Para nuestros niños: Expanding and Improving Early Education for Hispanics

Author: National Task Force on Early Childhood Education for Hispanics

Summary: This report details how increased participation in pre-K programs would benefit ELL students, especially Hispanic ELLs. It has an extensive set of recommendations for a number of different types of policymakers. The report also contains a demographic profile of young Hispanic children, a report on Hispanic educational performance patterns, and some strategies to accelerate progress for ELLs.

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Tags: Instructional Programs; Latino ELL Students; Phonics; Reading; Struggling Readers; Transfer of Literacy Skills; Vocabulary;

Target Population: Preschool

Research Questions the Report Poses: What steps can be taken to increase access to pre-K and early childhood programs for ELLs, particularly Hispanic ELLs?

Findings:

  • Hispanic students have been achieving more and more over the past three generations.
  • o Hispanic students born in the US do better on achievement tests than immigrant Hispanic children
  • Hispanic students are still overrepresented among low-achieving students.
  • Achievement among Hispanic students varies widely according to country of origin. South Americans and Cubans perform almost as well as White and Asian students, while Mexican-American students are far below White achievement levels
  • High quality infant/toddler programs, pre-K programs, and K-3 schooling can contribute to meaningfully higher levels of school readiness and school achievement among low SES students, including low SES Hispanics.
  • R&D is needed to provide better early childhood education for Hispanics. This includes developing and testing new programs, methods, and approaches that are tailored to fit the needs of Hispanic students.

Policy Recommendations:
Recommends that State Governments:

  • Expand and increase infant/toddler programs in their states that serve or could potentially serve large numbers of Hispanic families.
  • Continue to expand state-funded pre-K initiatives in an effort to have voluntary universal pre-K systems in most states within 10-20 years.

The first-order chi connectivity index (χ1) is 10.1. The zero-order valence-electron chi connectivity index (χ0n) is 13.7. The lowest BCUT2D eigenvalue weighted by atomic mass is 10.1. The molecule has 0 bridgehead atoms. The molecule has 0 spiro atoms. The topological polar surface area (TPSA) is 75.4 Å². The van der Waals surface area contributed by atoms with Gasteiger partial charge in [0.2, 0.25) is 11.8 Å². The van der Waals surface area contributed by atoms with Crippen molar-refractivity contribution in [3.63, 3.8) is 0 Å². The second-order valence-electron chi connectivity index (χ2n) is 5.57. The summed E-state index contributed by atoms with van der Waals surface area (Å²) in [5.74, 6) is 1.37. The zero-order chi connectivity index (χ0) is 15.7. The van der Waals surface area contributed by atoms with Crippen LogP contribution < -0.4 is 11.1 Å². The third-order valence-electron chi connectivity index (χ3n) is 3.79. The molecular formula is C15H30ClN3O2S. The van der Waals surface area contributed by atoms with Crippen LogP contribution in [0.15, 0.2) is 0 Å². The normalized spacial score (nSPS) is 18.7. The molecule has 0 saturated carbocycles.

• Increase efforts to disseminate information to Hispanic parents about available pre-K programs.
  • Increase funding for voluntary multi-year summer programs for students with low SES.
  • Create programs to draw more ELL and bilingual educators.
  • Increase pay and benefit levels for pre-K teachers and administrators so that they are equal to their public school counterparts.
Recommends that the federal government:
  • Expand the Head Start and Early Head Start programs.
  • Invest resources to designing, testing, and evaluating pre-K and K-3 language and literacy development strategies.
  • Fund program testing that will yield more bilingual and ELL teachers.
  • Create assessments for ELLs at the pre-K level in both Engish and Spanish.
  • Increase longitudinal studies on Hispanics and other groups who achieve below US norms.
  • Increase US participation in international assessments.
Recommends for private foundations:
  • Fund long-term efforts to design, test, and evaluate pre-K and K-3 language and literacy development strategies for Hispanics from all SES levels and from immigrant/nonimmigrant families.
  • Create foundations that can help provide the above funding.
Recommends that Hispanic organizations:
  • Create recommendations for new approaches to infant/toddler, pre-K, and K-3 programs for Hispanic students.
  • Create proposals on how state governments can increase their ELL/bilingual educators.
  • Create literacy development information, materials, and other parental supports.

Para nuestros niños: Expanding and Improving Early Education for Hispanics. (2007). National Task Force on Early Childhood Education for Hispanics.

Practical Guidelines for the Education of English Language Learners: Research-based Recommendations for the Instruction and Academic Interventions

Author: David J. Francis and Mabel Rivera/Center on Instruction English Language Learners Strand, Nonie Lesaux and Michael Kieffer/Havard Graduate School of Education, Hector Rivera/Center on Instruction English Language Learners Strand

Summary: After briefly highlighting the characteristics of and how to best identify ELL students, this article shows the importance of effective instruction and intervention not only for academically struggling ELL students, but also for all ELL students including those individuals who are linguistically fluent in English. Before looking into the proposed recommendations the article also briefly looks into the importance of mastering academic language skills as key elements to academic success. The importance of academic language skills is revisited under the recommendations sections for both reading comprehension and mathematics.